About 40 for-profit companies have requested an exemption from covering some or all forms of contraception.
NEW YORK (AP) -- Free agent outfielder Jacoby Ellsbury, fresh off winning the World Series with Boston, reached agreement with the rival New York Yankees on a seven-year contract worth about $153 million, a person familiar with the negotiations said Tuesday night.
Ellsbury is the second major free-agent addition in the Yankees' offseason rebuilding after missing the playoffs for just the second time in 19 years. The center fielder was to take a physical in New York on Wednesday that he must pass before the deal can be finalized, the person said, speaking on condition of anonymity because no statements were authorized.
The Yankees also had been negotiating with outfielder Shin-Soo Choo, who like Ellsbury is represented by agent Scott Boras.
Earlier Tuesday, New York finalized an $85 million, five-year contract with All-Star catcher Brian McCann.
There is a long history of stars moving from Beantown to the Big Apple during their careers. Babe Ruth was the most famous, and Roger Clemens, Wade Boggs and Johnny Damon followed.
Ellsbury, who turned 30 in September, led the majors with 52 stolen bases despite being hobbled late in the season by a broken right foot. The lefty-hitting leadoff man batted .298 with nine homers and 53 RBIs, and the short right-field porch at Yankee Stadium should boost his power numbers.
Ellsbury's deal includes a $21 million option for the 2021 season, with a $5 million buyout. If the option is exercised, the deal would be worth $169 million over eight years.
His agreement may not be finalized this week, and it's possible he could be introduced by the Yankees during a news conference at the winter meetings next week in Lake Buena Vista, Fla.
The move would raise the Yankees' luxury tax payroll to about $138 million for 10 players. The Yankees hope to get under the $189 million tax threshold next season, which includes about $177 million for salaries for the 40-man roster and approximately $12 million for benefits.
New York also has been speaking with the agents for Robinson Cano, their All-Star second baseman. The Yankees, who rebuffed his request for a 10-year deal worth more than $300 million, believe he has been in talks with the Seattle Mariners.
Ellsbury won a pair of World Series titles with the Red Sox and was an All-Star in 2011, when he finished second to Detroit's Justin Verlander in AL MVP voting. He has reached the postseason four times and is a career .301 hitter in those 38 games.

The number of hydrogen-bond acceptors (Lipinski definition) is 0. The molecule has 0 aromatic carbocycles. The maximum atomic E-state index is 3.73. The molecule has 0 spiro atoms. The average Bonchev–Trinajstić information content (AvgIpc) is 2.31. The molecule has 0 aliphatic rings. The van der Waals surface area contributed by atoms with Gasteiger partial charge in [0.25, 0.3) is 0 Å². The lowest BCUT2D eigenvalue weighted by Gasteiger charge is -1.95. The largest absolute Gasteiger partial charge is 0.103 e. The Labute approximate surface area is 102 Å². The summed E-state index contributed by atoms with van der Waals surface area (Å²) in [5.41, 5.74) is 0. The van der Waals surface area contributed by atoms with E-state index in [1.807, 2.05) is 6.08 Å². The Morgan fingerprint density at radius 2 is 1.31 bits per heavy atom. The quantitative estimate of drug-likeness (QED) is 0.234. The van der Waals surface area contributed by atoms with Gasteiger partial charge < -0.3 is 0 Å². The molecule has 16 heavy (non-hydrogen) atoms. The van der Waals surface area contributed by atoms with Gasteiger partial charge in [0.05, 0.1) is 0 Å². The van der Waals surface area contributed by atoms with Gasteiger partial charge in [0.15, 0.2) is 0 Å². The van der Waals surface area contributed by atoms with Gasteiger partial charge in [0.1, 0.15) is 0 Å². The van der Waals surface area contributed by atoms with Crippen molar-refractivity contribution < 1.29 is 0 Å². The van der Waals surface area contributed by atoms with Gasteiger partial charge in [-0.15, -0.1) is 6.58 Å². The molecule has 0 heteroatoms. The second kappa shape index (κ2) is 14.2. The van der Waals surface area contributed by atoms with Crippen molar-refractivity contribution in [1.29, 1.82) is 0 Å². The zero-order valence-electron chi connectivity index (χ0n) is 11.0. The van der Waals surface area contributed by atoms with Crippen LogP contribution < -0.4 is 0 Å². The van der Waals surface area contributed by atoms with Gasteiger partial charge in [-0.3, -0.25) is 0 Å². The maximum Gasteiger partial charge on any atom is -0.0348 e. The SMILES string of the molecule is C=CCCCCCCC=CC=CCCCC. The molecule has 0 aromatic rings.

After their playoff absence, the Yankees are undergoing a major transformation. Closer Mariano Rivera and Andy Pettitte are retiring, Phil Hughes is leaving to sign with Minnesota and New York appears to be making little effort to retain outfielder Curtis Granderson.
McCann, a seven-time All-Star, is to be introduced at a news conference Thursday at Yankee Stadium.
He receives $17 million in each of the next five seasons, and the Yankees have a $15 million option for 2019 with no buyout. The option becomes McCann's if he has at least 1,000 plate appearances combined in 2017 and 2018, has at least 90 starts at catcher in 2018 and does not end the 2018 season on the disabled list.
His deal includes a full no-trade provision, meaning he cannot be dealt without his consent.
McCann, who turns 30 in February, hit .256 with 20 homers and 57 RBIs in 102 games this year, when he missed the first month following offseason surgery on his right shoulder. He has a .277 average in nine big league seasons with 176 homers and 661 RBIs.
Following the departure of Russell Martin last offseason, Yankees catchers combined for a .213 average, eight homers and 43 RBIs, according to STATS, down from .220, 22 and 64 in 2012.
"We feel we have made a significant improvement to a key position, while adding a high-character presence to our clubhouse," Yankees managing general partner Hal Steinbrenner said in a statement. "Our work this offseason has just begun, but we feel this is an important step towards what will be an exciting and rewarding 2014 season for our fans."